Friday, December 5, 2008

The infectiousness of Happiness

A 20-year study released today purports to show evidence that happiness is infectious. (As my brilliant sister said to me this morning, “I could have told them that without 20 years of study!”) It appears that our closest relatives, friends, and neighbors exert the most potent influence, and our own happiness can be increased by people who are two-or three-degrees removed from us.

There are many forms of happiness in Buddhist psychology; some distinctly associated with the experience of annata or non-self. There is the unconditioned bliss associated with the recognition of parinispanna or emptiness (interbeingness and interdependence) and the bodhichitta or altruistic intention to cultivate compassion through the recognition of and desire to relieve suffering.

Emptiness and compassion are the building blocks for the cultivation of the Brahma Viharas, the positive mental states of lovingkindness metta, sympathetic joy mudita, generosity dana, equanimity upekkha, and contentment sukkha. Each of these “divine abodes” generates waves of joy in the mind that radiate out, and produce similar feelings in others. At times we intentionally practice metta or compassion meditation for others; at times for ourselves.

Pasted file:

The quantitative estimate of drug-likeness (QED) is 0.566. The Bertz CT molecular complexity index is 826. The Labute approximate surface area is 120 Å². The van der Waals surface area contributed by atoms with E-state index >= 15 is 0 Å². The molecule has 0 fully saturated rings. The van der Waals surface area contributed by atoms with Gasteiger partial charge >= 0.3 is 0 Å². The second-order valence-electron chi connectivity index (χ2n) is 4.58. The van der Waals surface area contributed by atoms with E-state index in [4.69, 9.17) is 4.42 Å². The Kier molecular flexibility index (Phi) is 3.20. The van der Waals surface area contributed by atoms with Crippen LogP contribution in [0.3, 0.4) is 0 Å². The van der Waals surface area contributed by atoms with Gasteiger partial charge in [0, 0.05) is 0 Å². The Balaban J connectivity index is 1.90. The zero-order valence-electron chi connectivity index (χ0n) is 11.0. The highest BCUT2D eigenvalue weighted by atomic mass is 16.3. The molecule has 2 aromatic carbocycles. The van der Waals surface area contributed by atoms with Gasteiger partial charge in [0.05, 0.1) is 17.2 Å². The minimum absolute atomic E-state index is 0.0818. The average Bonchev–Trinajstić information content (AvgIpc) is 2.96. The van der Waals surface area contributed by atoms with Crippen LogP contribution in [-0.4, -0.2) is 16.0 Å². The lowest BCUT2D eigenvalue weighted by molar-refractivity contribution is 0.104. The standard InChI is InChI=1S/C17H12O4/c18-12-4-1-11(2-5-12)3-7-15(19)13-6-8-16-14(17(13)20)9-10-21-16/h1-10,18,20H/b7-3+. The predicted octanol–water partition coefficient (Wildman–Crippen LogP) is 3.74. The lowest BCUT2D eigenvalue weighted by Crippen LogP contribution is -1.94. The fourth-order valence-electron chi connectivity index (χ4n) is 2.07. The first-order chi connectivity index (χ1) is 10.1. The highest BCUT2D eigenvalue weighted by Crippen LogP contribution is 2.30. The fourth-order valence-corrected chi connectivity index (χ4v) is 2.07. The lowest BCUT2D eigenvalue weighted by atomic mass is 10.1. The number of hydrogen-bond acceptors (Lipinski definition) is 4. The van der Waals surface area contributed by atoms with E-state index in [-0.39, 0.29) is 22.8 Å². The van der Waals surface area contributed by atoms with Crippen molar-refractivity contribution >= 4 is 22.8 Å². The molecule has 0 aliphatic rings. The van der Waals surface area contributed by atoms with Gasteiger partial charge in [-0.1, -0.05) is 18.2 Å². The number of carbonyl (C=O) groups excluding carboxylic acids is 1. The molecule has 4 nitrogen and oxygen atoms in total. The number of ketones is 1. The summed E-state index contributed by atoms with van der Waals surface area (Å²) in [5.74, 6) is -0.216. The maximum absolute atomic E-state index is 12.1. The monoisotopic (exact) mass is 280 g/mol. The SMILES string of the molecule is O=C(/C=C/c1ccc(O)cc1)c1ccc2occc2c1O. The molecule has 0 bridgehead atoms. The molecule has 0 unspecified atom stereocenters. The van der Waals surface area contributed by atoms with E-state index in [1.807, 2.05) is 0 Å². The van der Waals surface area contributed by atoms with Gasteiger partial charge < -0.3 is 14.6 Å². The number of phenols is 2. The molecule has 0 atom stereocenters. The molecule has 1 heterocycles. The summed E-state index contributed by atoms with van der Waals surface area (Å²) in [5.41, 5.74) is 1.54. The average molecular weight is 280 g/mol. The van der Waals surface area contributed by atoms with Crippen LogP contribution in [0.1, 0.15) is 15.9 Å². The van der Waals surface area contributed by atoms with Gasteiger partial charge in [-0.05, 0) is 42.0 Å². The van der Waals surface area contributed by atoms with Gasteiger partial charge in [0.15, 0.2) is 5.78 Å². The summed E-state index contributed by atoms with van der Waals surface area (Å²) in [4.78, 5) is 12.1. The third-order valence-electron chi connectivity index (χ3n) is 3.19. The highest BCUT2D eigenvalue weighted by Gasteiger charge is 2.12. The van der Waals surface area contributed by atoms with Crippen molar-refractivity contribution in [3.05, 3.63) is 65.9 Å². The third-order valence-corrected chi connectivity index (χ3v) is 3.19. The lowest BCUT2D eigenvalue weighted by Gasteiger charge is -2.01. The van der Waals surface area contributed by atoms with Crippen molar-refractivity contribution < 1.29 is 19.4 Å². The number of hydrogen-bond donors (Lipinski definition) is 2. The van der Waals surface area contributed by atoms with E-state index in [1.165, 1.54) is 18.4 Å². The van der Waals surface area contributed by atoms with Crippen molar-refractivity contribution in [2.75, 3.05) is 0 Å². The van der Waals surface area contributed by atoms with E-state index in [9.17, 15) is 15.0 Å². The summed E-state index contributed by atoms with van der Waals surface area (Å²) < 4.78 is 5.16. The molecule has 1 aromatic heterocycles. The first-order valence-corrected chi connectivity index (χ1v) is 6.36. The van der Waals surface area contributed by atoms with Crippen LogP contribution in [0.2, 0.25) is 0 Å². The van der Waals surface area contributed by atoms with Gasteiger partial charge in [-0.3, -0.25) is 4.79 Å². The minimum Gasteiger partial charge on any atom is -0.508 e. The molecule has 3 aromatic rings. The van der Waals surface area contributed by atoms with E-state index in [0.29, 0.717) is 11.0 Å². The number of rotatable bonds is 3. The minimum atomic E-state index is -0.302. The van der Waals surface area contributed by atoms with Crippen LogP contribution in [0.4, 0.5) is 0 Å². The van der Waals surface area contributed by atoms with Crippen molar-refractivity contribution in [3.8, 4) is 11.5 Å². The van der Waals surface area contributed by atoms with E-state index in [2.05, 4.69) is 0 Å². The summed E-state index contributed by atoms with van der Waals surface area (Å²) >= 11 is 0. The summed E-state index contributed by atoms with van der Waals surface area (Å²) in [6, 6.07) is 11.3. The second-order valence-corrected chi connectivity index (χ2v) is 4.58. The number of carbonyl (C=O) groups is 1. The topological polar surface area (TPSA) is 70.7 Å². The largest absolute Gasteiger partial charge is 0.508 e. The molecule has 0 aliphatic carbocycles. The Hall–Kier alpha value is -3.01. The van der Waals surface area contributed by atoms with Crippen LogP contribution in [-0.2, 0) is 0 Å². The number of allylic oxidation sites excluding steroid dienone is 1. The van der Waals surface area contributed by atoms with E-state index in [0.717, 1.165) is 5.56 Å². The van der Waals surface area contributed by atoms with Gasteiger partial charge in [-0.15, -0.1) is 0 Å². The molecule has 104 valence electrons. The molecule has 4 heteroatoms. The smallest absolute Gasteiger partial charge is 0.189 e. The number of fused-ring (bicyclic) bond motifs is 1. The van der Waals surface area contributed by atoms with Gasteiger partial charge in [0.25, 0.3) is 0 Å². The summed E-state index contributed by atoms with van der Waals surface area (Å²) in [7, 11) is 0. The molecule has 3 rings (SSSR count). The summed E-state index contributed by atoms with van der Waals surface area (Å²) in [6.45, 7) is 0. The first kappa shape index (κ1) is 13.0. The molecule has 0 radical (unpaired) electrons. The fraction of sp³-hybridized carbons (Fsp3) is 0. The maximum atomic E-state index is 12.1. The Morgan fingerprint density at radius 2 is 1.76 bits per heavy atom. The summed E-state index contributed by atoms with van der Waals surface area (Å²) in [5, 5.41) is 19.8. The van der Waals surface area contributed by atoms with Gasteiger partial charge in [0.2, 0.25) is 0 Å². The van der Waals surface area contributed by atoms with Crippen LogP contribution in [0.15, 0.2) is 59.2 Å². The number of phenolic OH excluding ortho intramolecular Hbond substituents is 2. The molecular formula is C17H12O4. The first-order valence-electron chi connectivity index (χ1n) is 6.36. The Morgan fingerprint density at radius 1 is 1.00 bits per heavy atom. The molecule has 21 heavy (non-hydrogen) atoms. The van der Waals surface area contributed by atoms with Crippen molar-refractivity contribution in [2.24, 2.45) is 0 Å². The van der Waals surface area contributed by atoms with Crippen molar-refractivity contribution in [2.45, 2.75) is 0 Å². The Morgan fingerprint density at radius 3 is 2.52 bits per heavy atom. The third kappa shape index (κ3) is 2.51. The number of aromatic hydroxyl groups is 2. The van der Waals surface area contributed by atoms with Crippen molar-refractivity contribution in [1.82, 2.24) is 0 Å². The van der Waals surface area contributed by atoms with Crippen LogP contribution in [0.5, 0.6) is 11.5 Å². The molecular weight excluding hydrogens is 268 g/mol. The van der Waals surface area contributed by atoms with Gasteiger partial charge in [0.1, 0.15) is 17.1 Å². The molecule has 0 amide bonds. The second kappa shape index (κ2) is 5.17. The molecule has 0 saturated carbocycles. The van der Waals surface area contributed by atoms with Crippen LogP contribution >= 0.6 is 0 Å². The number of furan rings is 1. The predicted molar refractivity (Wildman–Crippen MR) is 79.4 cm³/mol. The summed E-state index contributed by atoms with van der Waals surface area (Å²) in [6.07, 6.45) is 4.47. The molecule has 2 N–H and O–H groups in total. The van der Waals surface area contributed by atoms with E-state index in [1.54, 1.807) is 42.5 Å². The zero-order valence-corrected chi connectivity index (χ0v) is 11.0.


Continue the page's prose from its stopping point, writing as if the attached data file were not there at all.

The Buddhist texts are replete with instructions on how to cultivate positive states of mind from the mundane to the supramundane. However, bodhichitta, the desire to heal the suffering of others, is state of happiness in the mind/heart that we can generate in any moment of our lives through intention and action. The 1st century Indian Buddhist teacher Nagarjuna, initiator of the Mahayana form of Buddhism and the Madhyamaka School describes the tender openheartedness of the cultivation of bodhichitta:

May I be as dear to sentient beings as their
Own life and may they be very dear to me…


As long as space endures,

As long as sentient beings remain,

Until then, may I too remain

And dispel the miseries of the world.


As you can well imagine, this kind of heartfelt intention to be of service to those who suffer, would naturally give rise to deep states of happiness in the mind, which would in turn lead to happiness in others.

One of the researchers of this study recognized the profound impact his own mental state has upon his family, “This now makes me feel so much more responsible that I know that if I come home in a bad mood I’m not only affecting my wife and son but my son’s best friend or my wife’s mother,” Professor Fowler said. When heading home, “I now intentionally put on my favorite song.” (New York Times, Dec 5)

Think about the joy you will experience generating happiness as you arrive home from work, or greet your family as they arrive home at the end of the day.

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